Between 2010 to 2015 in Europe there were:


Man-made and natural disasters

Between 2010 to 2015 in Europe there were:

€68 Billion

In damages to critical infrastructure

Between 2010 to 2015 in Europe there were:


Unnecessary deaths caused by natural disasters

Between 2010 to 2015 in Europe there were:


People made homeless due to natural disasters

The RESILENS approach.

Realising European Resilience for Critical Infrastructure

In an era that has seen critical infrastructure suffer from a multitude of high impact natural and manmade disasters there is a greater need than ever before to assess to the resilience of modern societies to withstand and recover from adverse events.

The RESILENS project aims to further significant advancements in the resilience of critical infrastructure through practically applied research.

What is critical infrastucture?

Critical infrastructure is a term used by governments to describe assets that are essential for the functioning of a society and economy.


A fault in an electricity transmission network in Northern Germany resulting in a blackout for more than 15 million people across Western Europe in 2006.


The London Underground bombings of July 2005 and the commuter train attacks in Madrid in 2004 demonstrated the vulnerability of transport infrastructure to terrorist attack.


The food and agriculture Sector has critical dependencies with many sectors such as water, transport, energy and finacial services.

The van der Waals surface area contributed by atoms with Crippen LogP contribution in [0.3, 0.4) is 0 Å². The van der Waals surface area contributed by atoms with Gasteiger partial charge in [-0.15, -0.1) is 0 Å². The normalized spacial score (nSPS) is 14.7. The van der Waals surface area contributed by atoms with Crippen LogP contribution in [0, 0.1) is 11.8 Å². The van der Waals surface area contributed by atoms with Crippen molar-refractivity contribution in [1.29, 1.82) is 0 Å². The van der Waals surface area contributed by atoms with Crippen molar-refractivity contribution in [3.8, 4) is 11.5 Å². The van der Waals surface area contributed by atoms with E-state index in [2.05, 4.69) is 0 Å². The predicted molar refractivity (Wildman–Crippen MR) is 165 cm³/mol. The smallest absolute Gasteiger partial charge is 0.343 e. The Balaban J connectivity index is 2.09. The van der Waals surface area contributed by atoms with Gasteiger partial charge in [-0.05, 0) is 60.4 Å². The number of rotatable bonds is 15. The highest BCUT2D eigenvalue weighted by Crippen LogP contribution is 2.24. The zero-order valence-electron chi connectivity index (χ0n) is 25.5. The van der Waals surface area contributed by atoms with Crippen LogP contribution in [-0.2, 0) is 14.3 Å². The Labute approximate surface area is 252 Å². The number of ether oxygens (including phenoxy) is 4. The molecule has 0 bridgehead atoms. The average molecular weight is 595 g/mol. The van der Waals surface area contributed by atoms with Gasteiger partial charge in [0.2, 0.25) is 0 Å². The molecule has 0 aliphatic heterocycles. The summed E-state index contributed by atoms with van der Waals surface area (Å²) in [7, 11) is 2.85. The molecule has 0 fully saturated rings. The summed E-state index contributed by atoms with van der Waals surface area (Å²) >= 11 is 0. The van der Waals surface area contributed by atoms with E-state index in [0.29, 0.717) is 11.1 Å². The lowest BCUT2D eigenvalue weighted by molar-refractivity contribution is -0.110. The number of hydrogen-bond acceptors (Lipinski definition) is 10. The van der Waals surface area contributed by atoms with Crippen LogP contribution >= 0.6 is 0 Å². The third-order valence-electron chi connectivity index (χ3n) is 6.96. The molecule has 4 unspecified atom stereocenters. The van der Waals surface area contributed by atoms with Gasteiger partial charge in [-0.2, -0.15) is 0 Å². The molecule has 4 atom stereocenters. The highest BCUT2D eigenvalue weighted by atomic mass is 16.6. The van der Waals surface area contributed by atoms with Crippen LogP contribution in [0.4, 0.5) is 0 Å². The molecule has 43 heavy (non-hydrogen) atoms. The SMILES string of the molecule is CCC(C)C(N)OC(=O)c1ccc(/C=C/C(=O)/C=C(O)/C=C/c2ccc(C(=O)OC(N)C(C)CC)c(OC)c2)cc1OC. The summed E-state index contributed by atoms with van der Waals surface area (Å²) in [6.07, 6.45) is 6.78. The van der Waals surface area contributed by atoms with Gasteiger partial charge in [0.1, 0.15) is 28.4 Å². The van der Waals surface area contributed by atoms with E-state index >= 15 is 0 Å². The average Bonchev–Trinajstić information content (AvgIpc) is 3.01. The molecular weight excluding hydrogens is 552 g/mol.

Damage to water supply infrastructure by natural or man-made disaster can cause major public health and environmental impacts, including possible loss of life.


Communications are essential to the functioning of society and economy while also contributing greatly to citizen’s quality of life.


The risk of attacks against oil and gas infrastructures vary according to the segment of the value chain involved: exploration and production, treatment, refining, pipeline transport, sea transport, distribution and marketing.


When a Russian-Ukraine gas dispute escalated in 2009 resulting in a major disruption to the gas supply of many European States with thousands of homes and business left without electricity.


Health systems must have the resilience to be able to adapt to enormous additional demands during crisis.


Man-made or natural crises and disasters that impact on CI can be far reaching and can bring about major debilitating consequences for security.


Regulators as well as private sector owners and operators must work collaboratively to maintain a high degree of resilience in the face of a myriad of potential disasters, manmade or natural.

What is critical infrastructure resilience?

Critical infrastructure resilience is the capability to prepare, respond and recover from manmade and natural disasters such as:


Extreme Temperature



Cyber Attack


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Latest News

RESILENS Table-top Workshop in Koln, 25th October, 2016

The tools (Resilience Management Matrix and Audit Toolkit (REMMAT) and the European Resilience Management Guideline) developed by the RESILENS project […]



RAIN project final event on 24/3/2016 at TCD, Dublin. Exciting discussions and presentations. Please register now.…